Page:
Originally uploaded by mcmrbt.
Plancher Bas, the village in which my wife grew up is in the French Département of Haute Saone, number 70, right over on the eastern side, near Switzerland. It's about as far from the sea as you can get, and it's an economically depressed area, without much in the way of industry, and without even the compensation of a climate decent enough to grow wine. The nearest big town is Belfort, which is worth about 2 hours if you're in the mood for a bit of shopping. It, too, is economically depressed, giving the impression of faded greatness, a sleeping giant. Belfort is the only city in France, apart from Paris, that exists as its own Départment, number 90. Oh, it has an old town and fortifications and the famous Lion of Belfort, but that's not the sort of thing that interests me.
Belfort's status is something to do with the part of France it is in, the area having been invaded repeatedly over the years. Alsace, of which more in a moment, to the North East, has been part of Germany, and part of France again several times. Now, like Wales, Alsace is neither one thing nor the other, insisting on its own dialect, but speaking French and German when it feels like it, and only barely tolerating visitors from across the border.
I first visited Plancher in the summer of 1994, just after I finished my first degree, and we spent a while there, and drove South to camp on the Côte D'Azure for a week, and drove back to spend more time. Since then, we've visited about twice a year, summer and Christmas, and I know the area well enough. My children have spent every Christmas but one in France and know only the French way of doing things.
It's a 10-12 hour drive from the UK, and not the kind of place you'd think of for a holiday destination (especially based on what I've said so far). It's not even a place you'd consider for a skiing holiday: you'd go to the Alps, wouldn't you, where the snow is more guaranteed, and the slopes steeper and longer.
My wife has flown over on a couple of occasions – times when I couldn't make it, for one reason or another. Until recently, flying wasn't very convenient. From Birmingham, you had to fly KLM to Amsterdam, and then from Amsterdam to Basel-Mulhouse, the nearest airport, which is part Swiss, part French (and not very close to Mulhouse, either). For a direct flight, you had to use Crossair, the collaboration between British Airways and Swissair, and fly from Heathrow. Both choices were shockingly expensive, in this age of cheap air travel, and for use only in exceptional circumstances. For a family of four, it was certainly cheaper to use the Channel Tunnel, pay the tolls and drive down the motorways, and even stop for a night in Reims to break the journey.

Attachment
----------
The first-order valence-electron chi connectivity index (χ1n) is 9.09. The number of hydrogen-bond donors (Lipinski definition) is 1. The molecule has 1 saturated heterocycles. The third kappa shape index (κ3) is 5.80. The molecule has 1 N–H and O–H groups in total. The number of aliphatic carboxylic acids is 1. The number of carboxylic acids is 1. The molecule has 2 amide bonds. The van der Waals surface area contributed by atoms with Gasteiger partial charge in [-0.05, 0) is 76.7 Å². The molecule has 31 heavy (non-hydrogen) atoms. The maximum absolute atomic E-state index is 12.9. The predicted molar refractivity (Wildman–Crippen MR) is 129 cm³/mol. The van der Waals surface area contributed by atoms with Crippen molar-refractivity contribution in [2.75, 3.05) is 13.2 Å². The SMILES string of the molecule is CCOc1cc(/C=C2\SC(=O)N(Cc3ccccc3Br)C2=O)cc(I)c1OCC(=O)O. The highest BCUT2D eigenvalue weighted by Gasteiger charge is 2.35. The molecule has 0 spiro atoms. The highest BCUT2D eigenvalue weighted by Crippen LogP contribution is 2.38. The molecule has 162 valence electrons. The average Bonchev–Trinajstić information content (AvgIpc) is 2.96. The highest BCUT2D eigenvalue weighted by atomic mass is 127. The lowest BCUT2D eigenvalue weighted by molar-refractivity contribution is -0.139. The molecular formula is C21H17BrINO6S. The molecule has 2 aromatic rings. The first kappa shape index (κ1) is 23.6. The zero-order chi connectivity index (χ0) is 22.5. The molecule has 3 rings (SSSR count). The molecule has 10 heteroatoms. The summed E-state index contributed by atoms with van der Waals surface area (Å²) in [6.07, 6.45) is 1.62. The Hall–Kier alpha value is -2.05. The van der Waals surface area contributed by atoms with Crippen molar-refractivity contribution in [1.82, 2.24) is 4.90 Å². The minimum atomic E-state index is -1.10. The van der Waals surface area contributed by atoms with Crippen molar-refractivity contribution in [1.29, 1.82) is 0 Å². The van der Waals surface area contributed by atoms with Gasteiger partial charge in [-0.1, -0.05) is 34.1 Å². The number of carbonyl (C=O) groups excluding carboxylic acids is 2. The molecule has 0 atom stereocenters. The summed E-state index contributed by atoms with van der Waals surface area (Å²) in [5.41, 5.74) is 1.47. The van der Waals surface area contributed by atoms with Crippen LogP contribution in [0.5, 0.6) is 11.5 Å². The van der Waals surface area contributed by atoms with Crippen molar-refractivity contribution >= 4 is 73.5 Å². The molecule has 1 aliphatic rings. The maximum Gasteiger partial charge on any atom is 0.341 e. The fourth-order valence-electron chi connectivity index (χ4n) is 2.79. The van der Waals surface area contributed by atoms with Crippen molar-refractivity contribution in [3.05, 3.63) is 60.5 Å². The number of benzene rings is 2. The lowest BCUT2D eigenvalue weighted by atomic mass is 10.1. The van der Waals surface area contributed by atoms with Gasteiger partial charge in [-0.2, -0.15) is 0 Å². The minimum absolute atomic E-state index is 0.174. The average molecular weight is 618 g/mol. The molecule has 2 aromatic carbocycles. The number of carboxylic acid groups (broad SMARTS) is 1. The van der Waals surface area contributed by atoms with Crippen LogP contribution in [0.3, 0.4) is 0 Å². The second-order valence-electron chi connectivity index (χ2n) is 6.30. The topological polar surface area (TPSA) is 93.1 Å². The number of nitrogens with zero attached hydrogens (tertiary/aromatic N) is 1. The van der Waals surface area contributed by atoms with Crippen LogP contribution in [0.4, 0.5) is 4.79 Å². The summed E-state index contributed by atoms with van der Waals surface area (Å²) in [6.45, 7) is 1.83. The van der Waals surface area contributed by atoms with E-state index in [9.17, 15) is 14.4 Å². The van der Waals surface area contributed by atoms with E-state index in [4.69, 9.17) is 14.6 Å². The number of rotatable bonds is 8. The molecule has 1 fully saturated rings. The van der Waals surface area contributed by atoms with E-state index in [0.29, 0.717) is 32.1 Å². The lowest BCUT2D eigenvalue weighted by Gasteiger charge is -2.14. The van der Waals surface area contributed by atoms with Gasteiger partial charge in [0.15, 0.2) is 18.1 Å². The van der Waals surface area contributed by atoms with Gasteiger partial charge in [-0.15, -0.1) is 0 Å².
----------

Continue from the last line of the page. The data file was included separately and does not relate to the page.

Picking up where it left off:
But now that's all changed: Easyjet now flies direct from Luton to Basel, and for a two-week stay that same family of four can now fly direct and hire a medium-sized car for the same price as the Tunnel/Motorway/Hotel option. For a short break, and if you're met at the airport by your in-laws, it's obviously a lot cheaper. All of the usual caveats about booking early with Easyjet for the cheapest seats apply.
(You also have to be willing to put up with Luton Airport, which is run like a banana republic's version of Jeux Sans Frontiers, but that's another story.)
All of this means that this Eastern part of France is ripe for holiday discovery. Because for "economically depressed" you can read "unspoiled", and you can add other adjectival phrases like "off the beaten track" and "spectacular scenery." For now, at least, this is a part of France that doesn't have to feel "done to death" and where every other car you see on the roads isn't "sporting a UK plate."
So is it worth a visit? I'd say a qualified yes. Children of a certain age won't enjoy the kind of holiday that involves a lot of touring in a car and trudging round picturesque villages and towns. We're lucky in that we can abandon our children with the grandparents, leave them paddling in the inflatable in the garden or visiting goats and donkeys and picking mushrooms in the forest. For the similarly unencumbered, I highly recommend it.
Beautiful? Can you spell G R E E N? And if there aren't exactly mountains to match the Alps and the Pyrennees, you've got your Ballons des Vosges, plenty of challenging climbs for walkers and cyclists (including the Ballon d'Alsace, as seen on this year's Tour), and spectacular views. This is an area where people ski, so you'll see the odd ski-lift, often used in the summer for taking people up for the view, or to run down the concrete luge.
There are markets and festivals, zoos, exhibits, all the usual tourist fodder. For myself, there's nothing beats a pleasant drive along winding country roads, and the occasional stop in an interesting village. Ronchamp, quite near to Plancher Bas, features the just-50-year-old Notre Dame du Haut chapel built by Le Corbusier to replace one that was bombed in the war: that's worth a visit. And you'll find lakes, rivers, forests, unspoiled views, and plenty of fresh air.